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I am in the planning stages for a new server where I plan on running Ubuntu. In looking at my hardening options, I wanted to add DigSig.

I noticed however that DigSig went out of maintenance on March 5, 2009.  Should I consider another package or stick with my original plan?

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2 Answers 2

I do not recommend to use a solution that is no longer maintained.

There are many other ways to improve the security of a server. What do you really want?

One of my favorite is grsecurity (http://www.grsecurity.net). It's main goal is to protect agains buffer overflow attacks.

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<p>Thank you. I was wondering what other users (or potential users) of DigSig were thinking. </p> <p>I arrived here after reading the following URL: </p> <p>itsecurity.com/features/ubuntu-secure-install-resource </p> <p>Under <strong></strong><strong>Important Software </strong>grsecurity was the first packaged mentioned. <br /> </p> <p>To keep your computer secure, install the following software: </p> <ul> <li><a target="_blank" href="grsecurity.net/">grsecurity</a>; - A complete security suite for protecting Linux's kernel.</li> </ul> <br /> –  Mike Jr May 31 '09 at 15:08
    
    
Yeah it's a good checklist too. –  cstamas May 31 '09 at 15:47

Just curious. Is this home server exposed to the Internet in any way? If not, security should be somewhat irrelevant unless you have malicious people in your home. One way to ensure security of your network is simply to use VPN or other remote access methods to securely access your home network (even using public/private key encryption on the tunnel) and from there you shouldn't need to harden a home server.

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Yes, exposure to the internet is my concern. I have two other computers that I plan on networking in via a wireless router. –  Mike Jr May 31 '09 at 15:13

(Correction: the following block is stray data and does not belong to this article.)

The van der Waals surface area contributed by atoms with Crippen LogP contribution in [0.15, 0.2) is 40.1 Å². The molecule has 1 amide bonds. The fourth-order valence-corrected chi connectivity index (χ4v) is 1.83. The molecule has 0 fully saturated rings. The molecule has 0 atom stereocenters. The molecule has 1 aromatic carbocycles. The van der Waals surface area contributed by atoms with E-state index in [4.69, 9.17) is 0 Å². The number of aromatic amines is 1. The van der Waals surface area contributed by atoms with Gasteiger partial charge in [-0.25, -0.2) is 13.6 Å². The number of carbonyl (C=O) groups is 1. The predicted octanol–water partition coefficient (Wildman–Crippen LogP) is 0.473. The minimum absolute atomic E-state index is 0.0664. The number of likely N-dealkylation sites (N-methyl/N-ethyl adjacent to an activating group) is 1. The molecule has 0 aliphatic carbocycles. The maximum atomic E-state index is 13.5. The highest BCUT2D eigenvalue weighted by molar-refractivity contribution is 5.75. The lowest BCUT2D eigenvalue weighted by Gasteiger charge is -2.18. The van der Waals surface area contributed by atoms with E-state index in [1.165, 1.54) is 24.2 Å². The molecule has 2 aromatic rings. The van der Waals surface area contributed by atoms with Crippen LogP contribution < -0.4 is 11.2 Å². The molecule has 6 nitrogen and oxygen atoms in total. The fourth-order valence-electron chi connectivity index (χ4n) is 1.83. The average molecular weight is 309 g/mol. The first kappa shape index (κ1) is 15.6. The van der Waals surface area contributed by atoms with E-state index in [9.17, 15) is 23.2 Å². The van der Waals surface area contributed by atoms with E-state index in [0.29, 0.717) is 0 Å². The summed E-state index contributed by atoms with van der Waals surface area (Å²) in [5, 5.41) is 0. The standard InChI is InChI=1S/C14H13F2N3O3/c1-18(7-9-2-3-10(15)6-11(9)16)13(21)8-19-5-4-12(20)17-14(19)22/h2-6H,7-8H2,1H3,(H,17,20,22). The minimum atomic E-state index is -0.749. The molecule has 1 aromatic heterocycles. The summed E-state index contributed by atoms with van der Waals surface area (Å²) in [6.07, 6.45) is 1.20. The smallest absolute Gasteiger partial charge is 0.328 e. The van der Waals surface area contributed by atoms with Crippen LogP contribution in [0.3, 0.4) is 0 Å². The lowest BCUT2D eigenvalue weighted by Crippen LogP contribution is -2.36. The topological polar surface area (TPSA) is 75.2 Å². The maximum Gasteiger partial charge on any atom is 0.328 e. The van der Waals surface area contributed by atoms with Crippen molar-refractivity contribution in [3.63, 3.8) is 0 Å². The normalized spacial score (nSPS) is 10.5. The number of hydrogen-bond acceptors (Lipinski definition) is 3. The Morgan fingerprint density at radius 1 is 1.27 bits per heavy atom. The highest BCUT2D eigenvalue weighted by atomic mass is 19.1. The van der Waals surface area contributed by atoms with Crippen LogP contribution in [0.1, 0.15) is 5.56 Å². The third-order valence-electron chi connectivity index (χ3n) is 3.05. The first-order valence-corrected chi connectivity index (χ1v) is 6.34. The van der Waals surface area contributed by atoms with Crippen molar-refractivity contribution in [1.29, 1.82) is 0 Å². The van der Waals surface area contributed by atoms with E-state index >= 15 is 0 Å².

Like I mentioned, unless it is directly exposed to the Internet using port forwarding from your router or some other method, there's very little risk. Set up a VPN (using OpenVPN perhaps or via your router). Secure your wireless using WPA/WPA2 with MAC address filtering and your risk is very minimal. –  Kevin Kuphal May 31 '09 at 20:57
    
I have been reading "Counter Hack", by Ed Skoudis, pub. Prentice Hall PTR. Ed paints a pretty scary picture. I agree though about about the need to secure my wireless connection. WPA2 with AES in hardware has only a small (one percent) performance hit. –  Mike Jr May 31 '09 at 23:01
    
I am worried about root kits (e.g. replacements for /bin/login). See Ed's book, pages 424-433. Maybe I will just use Tripwire. Anybody willing to give a vote of confidence in Open Source Tripwire 2.4.1.2? –  Mike Jr May 31 '09 at 23:36
    
I go back to what risk are you exposed to anyways. If your system is not accessible via the internet directly and access is only via VPN and/or public/private key encryption or physical access, what risk do you have for rook kit installation other than by yourself? –  Kevin Kuphal Jun 1 '09 at 4:15

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